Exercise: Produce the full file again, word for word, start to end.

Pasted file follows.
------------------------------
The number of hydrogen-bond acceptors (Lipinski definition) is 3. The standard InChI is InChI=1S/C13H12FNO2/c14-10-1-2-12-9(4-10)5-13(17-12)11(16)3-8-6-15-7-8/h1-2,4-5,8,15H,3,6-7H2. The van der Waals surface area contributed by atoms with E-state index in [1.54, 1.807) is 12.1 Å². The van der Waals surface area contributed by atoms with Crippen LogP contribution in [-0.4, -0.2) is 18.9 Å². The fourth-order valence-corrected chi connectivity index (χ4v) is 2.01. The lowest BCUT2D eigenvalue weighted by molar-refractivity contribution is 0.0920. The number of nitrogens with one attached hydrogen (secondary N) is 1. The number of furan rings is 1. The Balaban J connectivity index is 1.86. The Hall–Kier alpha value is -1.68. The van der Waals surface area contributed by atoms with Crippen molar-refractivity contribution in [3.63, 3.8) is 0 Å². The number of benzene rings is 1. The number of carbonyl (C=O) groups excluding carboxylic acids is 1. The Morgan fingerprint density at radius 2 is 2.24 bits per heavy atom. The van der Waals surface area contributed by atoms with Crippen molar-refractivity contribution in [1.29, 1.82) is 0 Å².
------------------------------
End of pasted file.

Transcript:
The number of hydrogen-bond acceptors (Lipinski definition) is 3. The standard InChI is InChI=1S/C13H12FNO2/c14-10-1-2-12-9(4-10)5-13(17-12)11(16)3-8-6-15-7-8/h1-2,4-5,8,15H,3,6-7H2. The van der Waals surface area contributed by atoms with E-state index in [1.54, 1.807) is 12.1 Å². The van der Waals surface area contributed by atoms with Crippen LogP contribution in [-0.4, -0.2) is 18.9 Å². The fourth-order valence-corrected chi connectivity index (χ4v) is 2.01. The lowest BCUT2D eigenvalue weighted by molar-refractivity contribution is 0.0920. The number of nitrogens with one attached hydrogen (secondary N) is 1. The number of furan rings is 1. The Balaban J connectivity index is 1.86. The Hall–Kier alpha value is -1.68. The van der Waals surface area contributed by atoms with Crippen molar-refractivity contribution in [3.63, 3.8) is 0 Å². The number of benzene rings is 1. The number of carbonyl (C=O) groups excluding carboxylic acids is 1. The Morgan fingerprint density at radius 2 is 2.24 bits per heavy atom. The van der Waals surface area contributed by atoms with Crippen molar-refractivity contribution in [1.29, 1.82) is 0 Å².